Murray • Triple-digit temperatures may have ruined corn crops in other parts of the country, but produce farmers in Utah are getting bumper crops of heat-loving fruits and vegetables everything from peaches to peppers thanks to the warm weather and the availability of irrigation water.
"Last year it was wet and cool, which put the crops at least two weeks behind," explained Randy Lemon, of Grammy's Farm in South Willard. "This year, because it's hot and dry, everything is at least two weeks ahead."
On Sunday, at the Wasatch Front Farmers Market at Wheeler Farm, Lemon and other growers were flush with peaches, nectarines, beets, eggplant, Swiss chard and peppers.
"The heat hasn't had any adverse effect at all," said Mele Tuaone, of Mololo Gardens in Davis County. "Even my sweet corn is doing great."
These farmers can thank their forefathers, who developed a system of canals and reservoirs to help capture enough water in wet years so they could still irrigate in dry times.
"That system has really saved us," said Weston Jenson, of Urban's Farm in South Jordan. He said the water being used this summer is what remains from the wet winter of 2010-11.
It's a different story in other parts of the country where the drought has damaged a large part of the corn grown as cattle feed. Those crops are dry farmed, relying on Mother Nature to provide enough rainwater for successful growing. (Sweet corn that's eaten off the cob is grown differently and is not as vulnerable to drought conditions.)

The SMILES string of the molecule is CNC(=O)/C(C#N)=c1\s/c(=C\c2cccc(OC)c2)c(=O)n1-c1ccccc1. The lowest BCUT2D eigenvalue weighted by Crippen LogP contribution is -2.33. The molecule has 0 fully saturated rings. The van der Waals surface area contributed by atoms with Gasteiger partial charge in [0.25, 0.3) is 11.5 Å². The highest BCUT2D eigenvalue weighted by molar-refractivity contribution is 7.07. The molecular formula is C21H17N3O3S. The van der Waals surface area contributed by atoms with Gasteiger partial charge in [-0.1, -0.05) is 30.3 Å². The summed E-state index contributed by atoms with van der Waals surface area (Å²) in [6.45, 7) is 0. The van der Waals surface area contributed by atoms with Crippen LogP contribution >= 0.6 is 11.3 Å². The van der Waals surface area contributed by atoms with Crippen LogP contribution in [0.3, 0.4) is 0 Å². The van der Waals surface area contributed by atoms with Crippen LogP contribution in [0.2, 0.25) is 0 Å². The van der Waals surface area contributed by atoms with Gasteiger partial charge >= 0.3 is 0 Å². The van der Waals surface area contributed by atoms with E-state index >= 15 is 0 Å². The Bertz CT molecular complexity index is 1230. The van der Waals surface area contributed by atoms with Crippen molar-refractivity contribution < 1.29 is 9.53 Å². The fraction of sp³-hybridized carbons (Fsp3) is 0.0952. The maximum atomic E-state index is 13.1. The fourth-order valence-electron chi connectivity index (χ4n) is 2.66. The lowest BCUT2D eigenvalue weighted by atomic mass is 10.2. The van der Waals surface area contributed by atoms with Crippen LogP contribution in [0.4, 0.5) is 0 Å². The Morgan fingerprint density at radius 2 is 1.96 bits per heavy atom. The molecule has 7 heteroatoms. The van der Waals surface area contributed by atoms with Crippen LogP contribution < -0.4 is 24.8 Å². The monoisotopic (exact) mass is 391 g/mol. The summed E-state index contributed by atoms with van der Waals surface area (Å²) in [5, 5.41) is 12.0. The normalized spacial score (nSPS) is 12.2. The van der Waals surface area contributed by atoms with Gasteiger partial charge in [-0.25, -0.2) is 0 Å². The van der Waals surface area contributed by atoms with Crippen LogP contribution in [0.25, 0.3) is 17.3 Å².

The lack of feed corn is expected to affect the nation's food prices. As soon as September, consumers could see higher prices for milk and meat products.
Utah cattle farmers also are feeling the effects of last year's mild winter. Much of the pasture and range land where the animals graze has dried up for lack of water. About 45 percent of the pasture and range land in Utah is considered poor or very poor, according to the "Crop Progress" report published by the U.S. Department of Agriculture.
Farmers at the local markets say not every vegetable crop is surviving the heat. Many tender herbs like basil and cilantro have "bolted" and turned to seed.
The tomato crop is a getting mixed results. Some farmers say the blossoms on their plants got too hot and fell off before they could fruit; others say the heat has actually increase the size of the fruit.
One thing that is prolific in the heat pest and weeds
"They're doing really well," said Jack Wilbur, of 3 Squares Produce in Bountiful. Because of the mild winter, "they survived more than usual."